How this woman entrepreneur is tackling taboos around sexuality with her startup
When Shakun Sethi decided to tell her parents about her startup, she researched the legalities involved to remove one’s surname. She says, she wanted to be prepared in case her parents disown her for spending so much to start up in the sextech industry.
“Interestingly, they understood what I was doing. My mother told me that she and her friends discuss different phases of sexuality and that the venture might help everybody. And I said that's the plan,” she says.
Tickle.Life is a discovery and aggregator platform for all things related to sexuality, and was started in 2019. Shakun says, she raised the initial investment from friends and family.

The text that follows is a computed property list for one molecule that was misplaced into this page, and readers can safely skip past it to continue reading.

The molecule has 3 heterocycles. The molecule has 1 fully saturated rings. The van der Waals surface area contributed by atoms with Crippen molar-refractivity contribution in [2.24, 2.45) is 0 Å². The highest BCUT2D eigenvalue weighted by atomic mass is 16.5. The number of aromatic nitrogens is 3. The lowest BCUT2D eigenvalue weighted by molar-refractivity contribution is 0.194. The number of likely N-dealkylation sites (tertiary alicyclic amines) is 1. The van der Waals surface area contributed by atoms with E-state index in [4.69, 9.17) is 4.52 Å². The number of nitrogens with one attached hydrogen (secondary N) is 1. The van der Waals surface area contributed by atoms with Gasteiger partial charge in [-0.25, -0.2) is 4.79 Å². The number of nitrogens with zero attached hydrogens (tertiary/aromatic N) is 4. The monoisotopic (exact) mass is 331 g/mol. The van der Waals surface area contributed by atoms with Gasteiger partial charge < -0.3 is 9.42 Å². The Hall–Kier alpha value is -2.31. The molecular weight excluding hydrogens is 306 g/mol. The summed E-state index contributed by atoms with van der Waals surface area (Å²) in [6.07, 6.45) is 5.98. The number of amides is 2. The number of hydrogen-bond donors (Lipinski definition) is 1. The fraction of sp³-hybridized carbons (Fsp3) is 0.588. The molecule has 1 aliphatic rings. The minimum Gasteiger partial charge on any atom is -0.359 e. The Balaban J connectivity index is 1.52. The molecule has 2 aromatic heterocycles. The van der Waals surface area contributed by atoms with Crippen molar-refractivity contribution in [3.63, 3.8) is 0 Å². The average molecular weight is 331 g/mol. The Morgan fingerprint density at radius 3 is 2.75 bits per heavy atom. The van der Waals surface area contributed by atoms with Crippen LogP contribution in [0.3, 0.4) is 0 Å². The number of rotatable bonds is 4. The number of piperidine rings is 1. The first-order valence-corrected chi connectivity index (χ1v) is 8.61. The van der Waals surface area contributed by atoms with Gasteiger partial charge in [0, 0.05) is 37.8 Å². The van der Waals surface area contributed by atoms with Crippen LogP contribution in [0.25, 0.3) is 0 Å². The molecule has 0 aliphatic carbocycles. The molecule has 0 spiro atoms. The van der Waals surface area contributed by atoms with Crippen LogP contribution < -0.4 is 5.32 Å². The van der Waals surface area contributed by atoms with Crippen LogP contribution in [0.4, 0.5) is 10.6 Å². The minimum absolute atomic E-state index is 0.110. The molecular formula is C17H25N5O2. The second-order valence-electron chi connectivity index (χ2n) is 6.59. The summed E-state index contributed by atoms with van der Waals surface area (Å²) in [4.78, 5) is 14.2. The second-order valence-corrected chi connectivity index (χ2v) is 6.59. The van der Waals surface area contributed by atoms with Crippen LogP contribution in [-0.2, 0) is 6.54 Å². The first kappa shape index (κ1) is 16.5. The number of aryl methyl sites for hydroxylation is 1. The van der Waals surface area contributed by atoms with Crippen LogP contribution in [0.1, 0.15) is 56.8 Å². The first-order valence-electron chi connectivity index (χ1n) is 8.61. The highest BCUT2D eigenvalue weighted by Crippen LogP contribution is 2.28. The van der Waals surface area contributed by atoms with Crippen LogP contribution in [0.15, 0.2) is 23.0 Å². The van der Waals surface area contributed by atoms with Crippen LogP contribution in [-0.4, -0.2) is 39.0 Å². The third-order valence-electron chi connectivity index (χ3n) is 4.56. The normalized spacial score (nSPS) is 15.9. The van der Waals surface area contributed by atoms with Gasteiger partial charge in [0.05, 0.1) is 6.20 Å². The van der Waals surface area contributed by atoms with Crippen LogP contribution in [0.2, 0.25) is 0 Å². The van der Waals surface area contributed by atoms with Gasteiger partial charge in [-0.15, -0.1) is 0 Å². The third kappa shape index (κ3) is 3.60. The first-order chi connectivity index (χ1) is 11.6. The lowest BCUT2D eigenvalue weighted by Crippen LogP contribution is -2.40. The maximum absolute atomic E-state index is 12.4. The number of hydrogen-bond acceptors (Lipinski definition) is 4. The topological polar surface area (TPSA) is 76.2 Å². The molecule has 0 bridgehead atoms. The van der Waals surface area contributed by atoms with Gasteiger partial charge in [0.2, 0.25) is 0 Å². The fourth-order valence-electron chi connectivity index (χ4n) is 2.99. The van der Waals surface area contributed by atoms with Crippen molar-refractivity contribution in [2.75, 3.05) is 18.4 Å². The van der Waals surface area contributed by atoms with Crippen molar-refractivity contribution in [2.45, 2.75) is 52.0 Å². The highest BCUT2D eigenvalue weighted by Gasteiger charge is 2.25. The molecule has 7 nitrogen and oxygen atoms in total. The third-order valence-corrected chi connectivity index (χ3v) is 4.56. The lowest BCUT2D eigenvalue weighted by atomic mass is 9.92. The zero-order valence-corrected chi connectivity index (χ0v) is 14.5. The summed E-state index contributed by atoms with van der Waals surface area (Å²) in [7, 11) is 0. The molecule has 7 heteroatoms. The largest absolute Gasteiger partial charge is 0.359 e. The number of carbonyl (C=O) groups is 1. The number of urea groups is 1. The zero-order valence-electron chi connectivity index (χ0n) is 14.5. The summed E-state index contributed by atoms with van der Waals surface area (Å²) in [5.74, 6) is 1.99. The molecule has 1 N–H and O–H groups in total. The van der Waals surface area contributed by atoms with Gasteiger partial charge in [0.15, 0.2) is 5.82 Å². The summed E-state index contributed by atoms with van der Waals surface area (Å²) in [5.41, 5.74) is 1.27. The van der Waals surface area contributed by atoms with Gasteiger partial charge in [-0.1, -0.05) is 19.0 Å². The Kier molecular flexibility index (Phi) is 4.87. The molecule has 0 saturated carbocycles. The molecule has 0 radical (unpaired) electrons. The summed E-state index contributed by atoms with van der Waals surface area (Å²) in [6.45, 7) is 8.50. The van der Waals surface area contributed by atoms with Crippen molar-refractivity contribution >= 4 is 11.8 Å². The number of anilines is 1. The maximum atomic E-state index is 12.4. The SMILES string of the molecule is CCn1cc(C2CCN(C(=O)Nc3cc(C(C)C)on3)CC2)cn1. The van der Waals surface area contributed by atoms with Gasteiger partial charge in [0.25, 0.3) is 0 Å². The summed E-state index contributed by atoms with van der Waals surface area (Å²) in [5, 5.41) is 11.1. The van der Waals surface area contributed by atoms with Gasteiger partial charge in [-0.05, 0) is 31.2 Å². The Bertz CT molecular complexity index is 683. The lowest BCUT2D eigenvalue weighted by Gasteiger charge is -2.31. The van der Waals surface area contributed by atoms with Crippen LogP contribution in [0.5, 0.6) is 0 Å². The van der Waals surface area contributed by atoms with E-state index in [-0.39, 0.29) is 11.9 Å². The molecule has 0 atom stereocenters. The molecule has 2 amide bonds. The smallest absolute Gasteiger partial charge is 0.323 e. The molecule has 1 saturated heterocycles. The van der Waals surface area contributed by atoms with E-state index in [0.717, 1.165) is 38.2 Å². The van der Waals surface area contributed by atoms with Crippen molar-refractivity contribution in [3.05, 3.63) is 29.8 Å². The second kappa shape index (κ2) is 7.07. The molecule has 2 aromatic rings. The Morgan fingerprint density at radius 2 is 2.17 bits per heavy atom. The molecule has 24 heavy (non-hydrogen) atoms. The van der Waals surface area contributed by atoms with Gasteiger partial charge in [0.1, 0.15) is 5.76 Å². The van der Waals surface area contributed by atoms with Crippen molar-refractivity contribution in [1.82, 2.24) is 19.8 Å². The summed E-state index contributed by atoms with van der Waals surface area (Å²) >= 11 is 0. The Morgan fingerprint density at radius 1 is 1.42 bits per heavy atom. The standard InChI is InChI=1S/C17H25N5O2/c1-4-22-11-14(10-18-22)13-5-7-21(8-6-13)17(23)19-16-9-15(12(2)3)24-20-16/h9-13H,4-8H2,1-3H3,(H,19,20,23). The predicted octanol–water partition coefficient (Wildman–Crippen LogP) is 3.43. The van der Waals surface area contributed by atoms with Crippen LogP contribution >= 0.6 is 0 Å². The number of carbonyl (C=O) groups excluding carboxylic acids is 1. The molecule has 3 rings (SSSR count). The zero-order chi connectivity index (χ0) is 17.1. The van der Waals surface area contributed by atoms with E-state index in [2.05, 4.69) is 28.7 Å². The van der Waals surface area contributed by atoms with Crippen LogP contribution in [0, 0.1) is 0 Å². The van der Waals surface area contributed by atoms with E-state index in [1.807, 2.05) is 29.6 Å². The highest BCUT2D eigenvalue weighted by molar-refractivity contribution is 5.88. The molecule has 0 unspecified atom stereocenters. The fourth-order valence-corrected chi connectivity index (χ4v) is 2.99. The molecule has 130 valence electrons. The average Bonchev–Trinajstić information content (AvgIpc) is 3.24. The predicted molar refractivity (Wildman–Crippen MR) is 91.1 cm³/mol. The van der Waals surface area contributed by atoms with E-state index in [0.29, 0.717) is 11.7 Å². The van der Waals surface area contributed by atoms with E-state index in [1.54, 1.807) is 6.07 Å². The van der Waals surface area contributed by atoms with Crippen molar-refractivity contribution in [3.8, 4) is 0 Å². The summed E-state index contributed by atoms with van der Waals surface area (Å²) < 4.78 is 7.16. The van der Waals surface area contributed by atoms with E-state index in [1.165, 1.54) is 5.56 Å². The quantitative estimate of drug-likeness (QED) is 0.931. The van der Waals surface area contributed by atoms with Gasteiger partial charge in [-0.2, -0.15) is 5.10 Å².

Shakun Sethi, Co-founder of Tickle.Life
A serial entrepreneur, Shakun, while growing up in Jammu and Kashmir, learnt that she is not cut out for a corporate job. Someone who always took chances, she started her entrepreneurial journey in 2012 when she founded Dizuna Communications.
Learning and unlearning sexuality
Shakun completed her Master’s in International Communication from The Hague University of Applied Sciences (THUAS) in the Netherlands in 2015.
She says, “I had already seen how sexuality impacts people in India, especially the older generation. But during my one and half years in the Netherlands, everything was on your face. It was a new and open horizon with sex toy shops and people of different gender and sexuality studying with you.”